Same with documentaries on engineering, I've seen 5-6 on jet engines and none of them goes into proper detail.
I've just inherited a legacy software system and I've been hunting down every podcast episode I can related to handling legacy projects holistically and there is a dearth of material.
Lots of the real world things I've learnt over the years I haven't even seen in books, at best books are incomplete and at worst hopelessly naive.
I've considered writing a book called "The hitchikers guide to software development: Surviving the bosses, the deadlines, the insane team members, this weeks buzzword management style - Towel is optional", I want material on programming in the real world not the idealised "and of course you should allocate time for <insert thing your boss will never understand the benefit off>".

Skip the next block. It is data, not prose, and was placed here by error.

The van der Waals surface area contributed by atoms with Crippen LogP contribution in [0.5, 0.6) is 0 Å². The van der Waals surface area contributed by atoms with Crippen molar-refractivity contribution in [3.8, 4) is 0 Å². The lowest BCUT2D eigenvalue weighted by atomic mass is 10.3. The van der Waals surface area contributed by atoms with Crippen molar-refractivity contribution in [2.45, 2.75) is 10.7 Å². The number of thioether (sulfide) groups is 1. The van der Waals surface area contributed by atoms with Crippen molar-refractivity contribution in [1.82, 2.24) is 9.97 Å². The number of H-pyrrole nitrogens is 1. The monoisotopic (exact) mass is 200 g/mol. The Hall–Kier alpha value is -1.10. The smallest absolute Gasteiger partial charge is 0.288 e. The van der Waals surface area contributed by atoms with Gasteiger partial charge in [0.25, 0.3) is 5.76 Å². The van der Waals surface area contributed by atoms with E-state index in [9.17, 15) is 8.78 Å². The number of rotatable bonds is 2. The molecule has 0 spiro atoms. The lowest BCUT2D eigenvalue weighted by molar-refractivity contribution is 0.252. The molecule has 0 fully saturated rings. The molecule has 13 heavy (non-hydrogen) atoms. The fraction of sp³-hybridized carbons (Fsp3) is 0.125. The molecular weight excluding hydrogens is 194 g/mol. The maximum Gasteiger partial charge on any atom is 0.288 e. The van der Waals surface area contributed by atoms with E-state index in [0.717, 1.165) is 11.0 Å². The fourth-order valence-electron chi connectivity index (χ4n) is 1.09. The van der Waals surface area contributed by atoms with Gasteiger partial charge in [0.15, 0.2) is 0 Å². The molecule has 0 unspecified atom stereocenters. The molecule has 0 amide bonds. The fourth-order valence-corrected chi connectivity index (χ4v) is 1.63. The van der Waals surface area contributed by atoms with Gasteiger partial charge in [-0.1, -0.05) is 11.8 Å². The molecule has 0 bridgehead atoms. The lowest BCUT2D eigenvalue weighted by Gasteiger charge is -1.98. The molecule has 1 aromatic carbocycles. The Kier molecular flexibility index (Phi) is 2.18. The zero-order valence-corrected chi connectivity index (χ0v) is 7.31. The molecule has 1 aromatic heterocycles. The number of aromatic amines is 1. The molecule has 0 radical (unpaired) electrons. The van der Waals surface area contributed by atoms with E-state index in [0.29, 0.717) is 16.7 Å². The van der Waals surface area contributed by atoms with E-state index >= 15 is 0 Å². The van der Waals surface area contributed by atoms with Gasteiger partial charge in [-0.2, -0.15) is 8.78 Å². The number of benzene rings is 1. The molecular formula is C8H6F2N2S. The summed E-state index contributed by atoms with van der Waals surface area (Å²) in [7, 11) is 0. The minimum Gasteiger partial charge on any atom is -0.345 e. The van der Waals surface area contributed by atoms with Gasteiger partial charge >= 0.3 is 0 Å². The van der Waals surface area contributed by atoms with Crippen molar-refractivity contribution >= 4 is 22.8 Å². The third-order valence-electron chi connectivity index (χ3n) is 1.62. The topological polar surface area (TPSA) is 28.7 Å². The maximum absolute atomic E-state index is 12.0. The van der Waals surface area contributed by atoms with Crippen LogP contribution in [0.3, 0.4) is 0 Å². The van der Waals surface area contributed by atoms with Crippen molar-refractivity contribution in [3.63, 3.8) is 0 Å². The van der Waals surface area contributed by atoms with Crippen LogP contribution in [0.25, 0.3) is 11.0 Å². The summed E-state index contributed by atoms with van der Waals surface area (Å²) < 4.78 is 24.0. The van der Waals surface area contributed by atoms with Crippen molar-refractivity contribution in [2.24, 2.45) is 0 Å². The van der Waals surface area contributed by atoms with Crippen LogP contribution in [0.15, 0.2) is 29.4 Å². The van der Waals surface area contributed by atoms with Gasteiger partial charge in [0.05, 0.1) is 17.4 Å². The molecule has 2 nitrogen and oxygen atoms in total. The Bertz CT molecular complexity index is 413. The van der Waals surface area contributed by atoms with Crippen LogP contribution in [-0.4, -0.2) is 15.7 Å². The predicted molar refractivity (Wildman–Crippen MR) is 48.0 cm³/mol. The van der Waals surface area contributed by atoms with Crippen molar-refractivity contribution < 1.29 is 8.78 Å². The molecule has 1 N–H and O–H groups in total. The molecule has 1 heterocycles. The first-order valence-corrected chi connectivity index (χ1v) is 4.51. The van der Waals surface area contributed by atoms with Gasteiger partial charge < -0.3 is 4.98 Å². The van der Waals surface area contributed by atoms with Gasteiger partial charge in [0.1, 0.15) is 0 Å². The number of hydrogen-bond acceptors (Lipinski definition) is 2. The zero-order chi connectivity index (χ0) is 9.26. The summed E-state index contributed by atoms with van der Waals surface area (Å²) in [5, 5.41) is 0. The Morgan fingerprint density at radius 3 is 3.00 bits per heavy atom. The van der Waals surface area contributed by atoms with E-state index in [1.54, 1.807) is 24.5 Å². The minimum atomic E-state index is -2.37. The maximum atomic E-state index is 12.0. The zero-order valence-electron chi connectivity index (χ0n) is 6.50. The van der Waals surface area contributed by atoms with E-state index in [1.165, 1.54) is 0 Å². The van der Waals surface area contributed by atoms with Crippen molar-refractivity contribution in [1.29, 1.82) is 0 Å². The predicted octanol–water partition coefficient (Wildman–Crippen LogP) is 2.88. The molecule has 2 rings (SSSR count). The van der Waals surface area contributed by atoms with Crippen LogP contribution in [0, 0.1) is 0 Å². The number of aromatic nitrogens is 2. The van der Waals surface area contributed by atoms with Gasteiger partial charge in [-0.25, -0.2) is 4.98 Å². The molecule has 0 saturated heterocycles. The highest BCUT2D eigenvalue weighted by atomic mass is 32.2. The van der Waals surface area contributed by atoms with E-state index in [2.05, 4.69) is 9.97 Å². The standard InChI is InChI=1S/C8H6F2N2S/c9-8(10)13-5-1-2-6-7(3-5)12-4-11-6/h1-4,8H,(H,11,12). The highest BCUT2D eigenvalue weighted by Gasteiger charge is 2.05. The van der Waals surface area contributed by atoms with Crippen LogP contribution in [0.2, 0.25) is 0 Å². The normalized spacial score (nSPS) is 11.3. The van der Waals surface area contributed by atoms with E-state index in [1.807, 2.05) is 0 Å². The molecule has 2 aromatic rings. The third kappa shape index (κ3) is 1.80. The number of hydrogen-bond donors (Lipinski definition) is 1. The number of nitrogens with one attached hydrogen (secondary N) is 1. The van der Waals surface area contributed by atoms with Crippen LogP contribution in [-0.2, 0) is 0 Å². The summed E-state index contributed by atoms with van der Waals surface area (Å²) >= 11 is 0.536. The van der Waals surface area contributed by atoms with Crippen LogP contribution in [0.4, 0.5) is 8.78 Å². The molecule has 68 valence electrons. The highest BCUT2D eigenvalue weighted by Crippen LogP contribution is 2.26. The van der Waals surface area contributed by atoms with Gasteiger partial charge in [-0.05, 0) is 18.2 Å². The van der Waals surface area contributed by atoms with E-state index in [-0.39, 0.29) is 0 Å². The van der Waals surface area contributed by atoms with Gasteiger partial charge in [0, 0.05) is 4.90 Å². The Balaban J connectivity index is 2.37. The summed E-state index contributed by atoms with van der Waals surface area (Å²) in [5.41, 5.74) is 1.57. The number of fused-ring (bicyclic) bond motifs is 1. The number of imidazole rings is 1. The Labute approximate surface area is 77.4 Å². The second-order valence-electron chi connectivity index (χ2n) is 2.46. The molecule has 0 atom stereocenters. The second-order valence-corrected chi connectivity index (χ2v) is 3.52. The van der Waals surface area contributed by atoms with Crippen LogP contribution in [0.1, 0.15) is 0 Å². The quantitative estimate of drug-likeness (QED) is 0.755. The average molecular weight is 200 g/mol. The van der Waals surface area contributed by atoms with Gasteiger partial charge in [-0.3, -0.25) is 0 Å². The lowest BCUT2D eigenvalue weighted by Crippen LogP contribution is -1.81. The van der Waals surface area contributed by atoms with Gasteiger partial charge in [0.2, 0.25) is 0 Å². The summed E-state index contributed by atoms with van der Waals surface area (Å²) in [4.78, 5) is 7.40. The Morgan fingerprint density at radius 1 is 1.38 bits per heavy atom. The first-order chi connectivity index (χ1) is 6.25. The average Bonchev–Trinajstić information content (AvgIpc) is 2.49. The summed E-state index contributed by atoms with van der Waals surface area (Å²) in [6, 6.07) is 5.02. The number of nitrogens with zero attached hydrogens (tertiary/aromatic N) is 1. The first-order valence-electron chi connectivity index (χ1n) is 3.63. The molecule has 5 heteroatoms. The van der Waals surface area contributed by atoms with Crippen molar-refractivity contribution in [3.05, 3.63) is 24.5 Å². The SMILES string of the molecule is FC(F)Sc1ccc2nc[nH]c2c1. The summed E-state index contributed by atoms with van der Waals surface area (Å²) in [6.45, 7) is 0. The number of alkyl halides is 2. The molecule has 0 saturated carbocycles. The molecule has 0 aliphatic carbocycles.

Also on a similar related topic, why the hell are software visualisation systems so bloody useless, everything is optimised for creation not maintenance, I know my IDE has the data since it has internal state for things like autocompletion/jump to definition but when I do a "find usages" it gives me a table with each line and the filename...which is a pretty horrible way of visualising it, why can't I see a neat graph and re-orientate it around things like "find usages in this class and it's descendants" or "show me the class with the most usages of <foo>".
Even the best IDE's (I use intellij which is generally wonderful) still approach the problem from the wrong side sometimes, even the limited diagramming tools it has are very useful but you can't do much to interact with them.